Particular highlights included substantial volume and price increases in Crop Sciences, with Corn seed being particularly high, and overall license revenues for the company's products improving. Gains were also strong in EU, Middle East, and Africa, due to increased pricing in glyphosate-based products and improved volumes. In pharmaceuticals segment, recovery from COVID-19 continued to deliver growth in the company's sales. Anticoagulant sales grew 4.3%, and sales of Eylea delivered growth that offset price declines in China. The company actually saw declining EBITDA in the segment, but this was due to launch-related marketing costs, R&D costs, and development expenses for sub-segments like gene therapy.

Consumer health posted a strong sales increase - 11% YoY - despite a very strong comparison quarter. There was a high demand in Nutritionals, rising 20% YoY, and Pain/Cardio saw encouraging growth of 17.4% YoY. Overall, while the company's smallest segment, it grew the most in terms of percentages.

The results here do little to change my overall positive stance on Bayer. Rather, it confirms the positive expectations we can have for the company at this time and going forward for the next year and more.

Let's look at company valuation.

Bayer - What is the valuation?

Company valuation remains at appealing levels here. Despite good trends and results, company litigation and risks are still very clear in the company's overall valuation profile.

Bayer currently trades at an average P/E of 8.17X for the ADR, which is a massive overall discount to its usual 14X. The company is investment-graded with around 51% long-term debt to cap. The major risk factor in investing in Bayer, as I would see it, is the Roundup litigation as well as the company's pharma portfolio and how current or appealing the company can keep this going forward.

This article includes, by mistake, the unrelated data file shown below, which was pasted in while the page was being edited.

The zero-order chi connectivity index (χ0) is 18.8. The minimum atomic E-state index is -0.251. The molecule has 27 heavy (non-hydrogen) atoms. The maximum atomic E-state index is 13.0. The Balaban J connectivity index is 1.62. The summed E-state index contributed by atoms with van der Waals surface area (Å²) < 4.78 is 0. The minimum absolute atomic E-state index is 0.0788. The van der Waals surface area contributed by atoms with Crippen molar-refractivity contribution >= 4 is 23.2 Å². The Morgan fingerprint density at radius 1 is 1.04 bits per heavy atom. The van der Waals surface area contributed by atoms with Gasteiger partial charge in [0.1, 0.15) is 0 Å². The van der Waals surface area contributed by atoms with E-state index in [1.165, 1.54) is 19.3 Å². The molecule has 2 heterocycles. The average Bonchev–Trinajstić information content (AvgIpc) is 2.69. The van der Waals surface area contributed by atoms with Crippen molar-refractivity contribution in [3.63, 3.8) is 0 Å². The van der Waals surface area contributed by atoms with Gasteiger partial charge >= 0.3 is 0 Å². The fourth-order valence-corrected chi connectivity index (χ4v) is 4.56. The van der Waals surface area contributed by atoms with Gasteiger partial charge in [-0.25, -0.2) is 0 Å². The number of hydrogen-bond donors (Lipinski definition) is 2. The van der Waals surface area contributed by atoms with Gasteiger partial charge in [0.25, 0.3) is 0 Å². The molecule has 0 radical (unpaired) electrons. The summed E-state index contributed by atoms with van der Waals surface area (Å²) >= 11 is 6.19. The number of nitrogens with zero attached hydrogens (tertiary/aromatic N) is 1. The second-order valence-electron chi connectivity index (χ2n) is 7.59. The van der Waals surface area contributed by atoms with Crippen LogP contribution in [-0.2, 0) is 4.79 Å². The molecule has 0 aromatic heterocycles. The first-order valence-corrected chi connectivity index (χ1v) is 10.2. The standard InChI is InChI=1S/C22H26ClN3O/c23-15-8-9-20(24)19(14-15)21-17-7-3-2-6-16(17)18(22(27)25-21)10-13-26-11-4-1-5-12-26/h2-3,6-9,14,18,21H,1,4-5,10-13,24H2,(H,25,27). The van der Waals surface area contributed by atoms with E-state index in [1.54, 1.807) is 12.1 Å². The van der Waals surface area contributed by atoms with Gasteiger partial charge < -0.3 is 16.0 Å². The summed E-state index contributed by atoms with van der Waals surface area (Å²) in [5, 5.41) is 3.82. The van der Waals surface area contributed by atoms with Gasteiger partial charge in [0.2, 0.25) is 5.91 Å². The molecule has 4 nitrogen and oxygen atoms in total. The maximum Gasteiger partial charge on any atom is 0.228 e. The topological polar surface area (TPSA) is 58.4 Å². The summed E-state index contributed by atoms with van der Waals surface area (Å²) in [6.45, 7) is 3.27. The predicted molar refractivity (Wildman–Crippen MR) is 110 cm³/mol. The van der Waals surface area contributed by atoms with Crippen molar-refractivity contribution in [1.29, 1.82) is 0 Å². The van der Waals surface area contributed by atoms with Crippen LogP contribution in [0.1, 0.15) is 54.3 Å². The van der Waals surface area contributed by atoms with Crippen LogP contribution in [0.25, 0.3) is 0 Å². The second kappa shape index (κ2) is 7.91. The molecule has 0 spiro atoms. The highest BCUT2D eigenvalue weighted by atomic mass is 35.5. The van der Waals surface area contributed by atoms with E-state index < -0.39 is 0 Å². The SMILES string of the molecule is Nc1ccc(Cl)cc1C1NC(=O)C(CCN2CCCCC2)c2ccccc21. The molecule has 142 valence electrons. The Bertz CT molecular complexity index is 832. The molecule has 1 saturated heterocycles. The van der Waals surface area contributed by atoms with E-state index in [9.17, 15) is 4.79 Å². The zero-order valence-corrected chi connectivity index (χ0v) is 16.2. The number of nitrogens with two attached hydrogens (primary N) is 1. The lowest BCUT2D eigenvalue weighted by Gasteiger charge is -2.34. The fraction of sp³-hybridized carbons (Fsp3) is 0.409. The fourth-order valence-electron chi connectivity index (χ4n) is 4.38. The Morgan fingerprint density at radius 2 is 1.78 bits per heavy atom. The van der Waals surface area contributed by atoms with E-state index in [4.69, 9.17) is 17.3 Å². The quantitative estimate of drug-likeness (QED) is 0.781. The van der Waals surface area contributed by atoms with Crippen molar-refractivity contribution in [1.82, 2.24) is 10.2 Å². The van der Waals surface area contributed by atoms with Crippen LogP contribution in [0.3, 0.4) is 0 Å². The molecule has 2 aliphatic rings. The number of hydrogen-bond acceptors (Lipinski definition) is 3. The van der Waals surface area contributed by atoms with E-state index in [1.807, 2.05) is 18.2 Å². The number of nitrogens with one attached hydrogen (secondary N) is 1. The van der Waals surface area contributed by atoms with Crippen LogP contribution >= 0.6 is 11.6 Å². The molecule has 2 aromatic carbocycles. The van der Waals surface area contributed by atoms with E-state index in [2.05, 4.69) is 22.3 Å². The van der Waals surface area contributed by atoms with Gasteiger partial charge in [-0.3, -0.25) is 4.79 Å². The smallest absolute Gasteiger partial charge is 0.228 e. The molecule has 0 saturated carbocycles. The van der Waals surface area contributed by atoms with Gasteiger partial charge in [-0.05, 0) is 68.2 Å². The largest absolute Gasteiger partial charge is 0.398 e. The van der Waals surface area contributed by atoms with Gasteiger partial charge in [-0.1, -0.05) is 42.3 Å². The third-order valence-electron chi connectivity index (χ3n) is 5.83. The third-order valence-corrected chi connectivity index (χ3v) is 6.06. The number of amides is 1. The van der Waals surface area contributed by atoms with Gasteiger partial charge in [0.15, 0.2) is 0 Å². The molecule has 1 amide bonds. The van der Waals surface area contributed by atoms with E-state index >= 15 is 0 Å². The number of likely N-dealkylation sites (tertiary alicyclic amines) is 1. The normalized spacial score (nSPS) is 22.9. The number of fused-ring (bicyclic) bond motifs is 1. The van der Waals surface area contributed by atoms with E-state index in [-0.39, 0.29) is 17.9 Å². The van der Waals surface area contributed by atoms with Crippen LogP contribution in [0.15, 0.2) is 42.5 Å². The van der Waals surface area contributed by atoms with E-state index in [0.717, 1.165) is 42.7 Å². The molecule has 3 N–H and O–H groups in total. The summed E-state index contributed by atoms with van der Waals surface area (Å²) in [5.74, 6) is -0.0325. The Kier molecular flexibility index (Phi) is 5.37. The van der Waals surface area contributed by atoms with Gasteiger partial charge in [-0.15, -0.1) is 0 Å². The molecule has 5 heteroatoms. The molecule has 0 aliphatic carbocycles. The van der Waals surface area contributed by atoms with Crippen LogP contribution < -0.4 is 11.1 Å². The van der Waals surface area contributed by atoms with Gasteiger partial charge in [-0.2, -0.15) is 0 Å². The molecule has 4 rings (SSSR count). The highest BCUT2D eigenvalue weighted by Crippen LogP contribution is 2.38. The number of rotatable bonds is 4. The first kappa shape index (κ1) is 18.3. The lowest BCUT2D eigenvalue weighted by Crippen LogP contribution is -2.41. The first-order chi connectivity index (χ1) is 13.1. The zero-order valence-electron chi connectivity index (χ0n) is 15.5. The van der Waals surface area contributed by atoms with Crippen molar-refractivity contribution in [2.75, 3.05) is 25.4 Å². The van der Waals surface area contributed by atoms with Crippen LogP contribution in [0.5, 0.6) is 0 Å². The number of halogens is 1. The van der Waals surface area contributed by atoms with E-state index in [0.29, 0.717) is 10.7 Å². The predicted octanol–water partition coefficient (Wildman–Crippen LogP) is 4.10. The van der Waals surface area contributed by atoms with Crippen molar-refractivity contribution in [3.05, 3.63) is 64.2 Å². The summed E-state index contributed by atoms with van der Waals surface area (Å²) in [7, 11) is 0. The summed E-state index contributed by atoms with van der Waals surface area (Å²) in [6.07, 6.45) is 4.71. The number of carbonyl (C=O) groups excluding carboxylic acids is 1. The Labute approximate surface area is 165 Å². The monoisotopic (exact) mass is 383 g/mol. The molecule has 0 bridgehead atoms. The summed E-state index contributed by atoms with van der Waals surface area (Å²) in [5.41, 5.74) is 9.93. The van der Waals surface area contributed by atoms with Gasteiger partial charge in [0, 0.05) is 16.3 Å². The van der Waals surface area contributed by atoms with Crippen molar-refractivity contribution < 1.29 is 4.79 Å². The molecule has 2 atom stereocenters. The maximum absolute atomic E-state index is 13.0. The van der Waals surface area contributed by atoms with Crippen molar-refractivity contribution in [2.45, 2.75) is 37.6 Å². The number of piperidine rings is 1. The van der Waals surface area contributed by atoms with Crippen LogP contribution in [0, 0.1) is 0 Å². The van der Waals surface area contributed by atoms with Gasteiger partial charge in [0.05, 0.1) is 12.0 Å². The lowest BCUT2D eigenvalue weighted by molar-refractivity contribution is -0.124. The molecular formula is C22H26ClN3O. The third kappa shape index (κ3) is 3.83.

However, at today's valuation, the company needs to do little more than provide flat development for the next 3-4 years to provide very impressive results. Even on an 8-10X P/E valuation with today's forecast, the company will return 11-16% annually, to a 50%-60% total RoR until 2024, including dividends - again, for a company the size of Bayer.

(Source: F.A.S.T graphs)

The recent historical returns for Bayer aren't that convincing - but these come from a time when Bayer reversed from a premium of 16-20X to the current valuation. If we look at similar times when Bayer was clearly undervalued to when it appreciated to fair value, returns for such a time frame of 5-6 years were annualized 22.8% between 2009 and 2014 - and we have the potential for similar returns here.

In the end, it's all about what you're paying for what you're getting - and I will buy anything if I get to decide, or if I get to pay the price I want. Now, €50/share is higher than it once was, but it's still a dirt-cheap valuation where Bayer yields nearly 4% even with a very conservative yield.

This, to me, makes this company a massive "BUY" with one of the better upsides in pharma.

Whenever something is cheap such as this, and when we're talking about a historically powerful company such as Bayer, my stance is that it's only a matter of time until we see a reversal to more standard levels of valuation. By simply following these trends, investors can generate returns well above those of the overall market - and it's not really that advanced in any way - it just requires patience and perseverance. The ability to clearly stick to your own opinion that "this is worth more than the market is currently valuing it". If you believe that of Bayer, of course.

I do.


Currently, 24 S&P global analysts value Bayer at a target of €61/share, which gives us a 21% undervaluation. This is already lower than the price target 1 year ago, and in this company, we have clear times when analysts have been either spot-on or have even undervalued and under-targeted this company.

When things reverse, and when the litigations settle, this business will no doubt go back up. Now, it's impossible to say exactly when this will be, but the company's current yield and the current price give us, in my opinion, quite an excellent basis for investing in Bayer.